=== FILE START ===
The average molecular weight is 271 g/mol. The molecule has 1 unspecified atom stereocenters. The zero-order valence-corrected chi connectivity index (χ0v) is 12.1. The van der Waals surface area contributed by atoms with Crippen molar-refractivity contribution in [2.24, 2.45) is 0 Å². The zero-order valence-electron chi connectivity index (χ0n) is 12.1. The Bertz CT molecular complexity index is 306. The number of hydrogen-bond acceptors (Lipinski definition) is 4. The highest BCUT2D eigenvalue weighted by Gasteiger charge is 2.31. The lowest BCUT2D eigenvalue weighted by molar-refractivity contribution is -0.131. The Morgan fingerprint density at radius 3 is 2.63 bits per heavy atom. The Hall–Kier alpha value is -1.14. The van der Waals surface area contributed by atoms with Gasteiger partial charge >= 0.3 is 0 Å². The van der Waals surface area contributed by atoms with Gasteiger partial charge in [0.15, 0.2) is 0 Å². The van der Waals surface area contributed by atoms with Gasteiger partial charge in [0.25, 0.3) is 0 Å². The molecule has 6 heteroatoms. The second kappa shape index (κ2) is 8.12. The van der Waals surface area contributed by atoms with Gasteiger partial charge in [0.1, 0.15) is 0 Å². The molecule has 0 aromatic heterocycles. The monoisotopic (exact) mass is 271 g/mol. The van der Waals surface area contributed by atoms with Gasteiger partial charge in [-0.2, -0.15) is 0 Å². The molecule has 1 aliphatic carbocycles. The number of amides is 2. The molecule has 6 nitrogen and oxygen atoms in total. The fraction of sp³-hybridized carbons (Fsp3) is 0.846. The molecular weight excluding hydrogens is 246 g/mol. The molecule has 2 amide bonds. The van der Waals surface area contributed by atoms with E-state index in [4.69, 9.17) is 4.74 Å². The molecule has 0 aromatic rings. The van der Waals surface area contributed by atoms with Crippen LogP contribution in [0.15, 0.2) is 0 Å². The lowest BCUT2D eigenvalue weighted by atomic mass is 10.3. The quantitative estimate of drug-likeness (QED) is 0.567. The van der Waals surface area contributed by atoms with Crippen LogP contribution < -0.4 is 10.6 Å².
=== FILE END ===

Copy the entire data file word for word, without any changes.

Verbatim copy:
The average molecular weight is 271 g/mol. The molecule has 1 unspecified atom stereocenters. The zero-order valence-corrected chi connectivity index (χ0v) is 12.1. The van der Waals surface area contributed by atoms with Crippen molar-refractivity contribution in [2.24, 2.45) is 0 Å². The zero-order valence-electron chi connectivity index (χ0n) is 12.1. The Bertz CT molecular complexity index is 306. The number of hydrogen-bond acceptors (Lipinski definition) is 4. The highest BCUT2D eigenvalue weighted by Gasteiger charge is 2.31. The lowest BCUT2D eigenvalue weighted by molar-refractivity contribution is -0.131. The Morgan fingerprint density at radius 3 is 2.63 bits per heavy atom. The Hall–Kier alpha value is -1.14. The van der Waals surface area contributed by atoms with Gasteiger partial charge >= 0.3 is 0 Å². The van der Waals surface area contributed by atoms with Gasteiger partial charge in [0.15, 0.2) is 0 Å². The van der Waals surface area contributed by atoms with Gasteiger partial charge in [0.25, 0.3) is 0 Å². The molecule has 6 heteroatoms. The second kappa shape index (κ2) is 8.12. The van der Waals surface area contributed by atoms with Gasteiger partial charge in [0.1, 0.15) is 0 Å². The molecule has 0 aromatic heterocycles. The monoisotopic (exact) mass is 271 g/mol. The van der Waals surface area contributed by atoms with Gasteiger partial charge in [-0.2, -0.15) is 0 Å². The molecule has 1 aliphatic carbocycles. The number of amides is 2. The molecule has 6 nitrogen and oxygen atoms in total. The fraction of sp³-hybridized carbons (Fsp3) is 0.846. The molecular weight excluding hydrogens is 246 g/mol. The molecule has 2 amide bonds. The van der Waals surface area contributed by atoms with E-state index in [4.69, 9.17) is 4.74 Å². The molecule has 0 aromatic rings. The van der Waals surface area contributed by atoms with Crippen LogP contribution in [0.15, 0.2) is 0 Å². The lowest BCUT2D eigenvalue weighted by atomic mass is 10.3. The quantitative estimate of drug-likeness (QED) is 0.567. The van der Waals surface area contributed by atoms with Crippen LogP contribution < -0.4 is 10.6 Å².